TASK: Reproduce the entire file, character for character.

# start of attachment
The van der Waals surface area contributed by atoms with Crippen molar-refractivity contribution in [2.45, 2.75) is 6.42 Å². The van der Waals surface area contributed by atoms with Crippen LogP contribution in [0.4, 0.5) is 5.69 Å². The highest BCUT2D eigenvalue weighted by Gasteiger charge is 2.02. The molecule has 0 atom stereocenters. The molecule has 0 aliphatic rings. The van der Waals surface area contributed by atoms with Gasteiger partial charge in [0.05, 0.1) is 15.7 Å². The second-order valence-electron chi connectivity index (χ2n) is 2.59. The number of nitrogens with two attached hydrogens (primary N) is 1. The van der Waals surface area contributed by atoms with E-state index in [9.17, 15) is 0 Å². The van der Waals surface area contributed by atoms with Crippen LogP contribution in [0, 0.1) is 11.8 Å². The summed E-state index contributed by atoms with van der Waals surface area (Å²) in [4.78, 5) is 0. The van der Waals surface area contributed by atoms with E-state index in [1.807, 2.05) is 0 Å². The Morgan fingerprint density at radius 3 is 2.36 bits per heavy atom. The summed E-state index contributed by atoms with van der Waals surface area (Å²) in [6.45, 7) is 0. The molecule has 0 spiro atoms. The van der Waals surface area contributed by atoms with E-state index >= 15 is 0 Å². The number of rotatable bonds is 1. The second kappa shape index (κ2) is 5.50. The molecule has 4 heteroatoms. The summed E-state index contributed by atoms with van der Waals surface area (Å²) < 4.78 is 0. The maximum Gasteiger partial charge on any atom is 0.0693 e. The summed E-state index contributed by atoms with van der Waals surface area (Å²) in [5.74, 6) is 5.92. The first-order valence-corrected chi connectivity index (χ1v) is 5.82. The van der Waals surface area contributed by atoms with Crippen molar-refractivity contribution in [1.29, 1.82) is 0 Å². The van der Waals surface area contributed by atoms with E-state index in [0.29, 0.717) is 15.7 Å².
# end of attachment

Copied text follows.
The van der Waals surface area contributed by atoms with Crippen molar-refractivity contribution in [2.45, 2.75) is 6.42 Å². The van der Waals surface area contributed by atoms with Crippen LogP contribution in [0.4, 0.5) is 5.69 Å². The highest BCUT2D eigenvalue weighted by Gasteiger charge is 2.02. The molecule has 0 atom stereocenters. The molecule has 0 aliphatic rings. The van der Waals surface area contributed by atoms with Gasteiger partial charge in [0.05, 0.1) is 15.7 Å². The second-order valence-electron chi connectivity index (χ2n) is 2.59. The number of nitrogens with two attached hydrogens (primary N) is 1. The van der Waals surface area contributed by atoms with E-state index in [9.17, 15) is 0 Å². The van der Waals surface area contributed by atoms with Crippen LogP contribution in [0, 0.1) is 11.8 Å². The summed E-state index contributed by atoms with van der Waals surface area (Å²) in [4.78, 5) is 0. The van der Waals surface area contributed by atoms with E-state index in [1.807, 2.05) is 0 Å². The Morgan fingerprint density at radius 3 is 2.36 bits per heavy atom. The summed E-state index contributed by atoms with van der Waals surface area (Å²) in [6.45, 7) is 0. The molecule has 0 spiro atoms. The van der Waals surface area contributed by atoms with E-state index >= 15 is 0 Å². The number of rotatable bonds is 1. The second kappa shape index (κ2) is 5.50. The molecule has 4 heteroatoms. The summed E-state index contributed by atoms with van der Waals surface area (Å²) < 4.78 is 0. The maximum Gasteiger partial charge on any atom is 0.0693 e. The summed E-state index contributed by atoms with van der Waals surface area (Å²) in [5.74, 6) is 5.92. The first-order valence-corrected chi connectivity index (χ1v) is 5.82. The van der Waals surface area contributed by atoms with Crippen molar-refractivity contribution in [1.29, 1.82) is 0 Å². The van der Waals surface area contributed by atoms with E-state index in [0.29, 0.717) is 15.7 Å².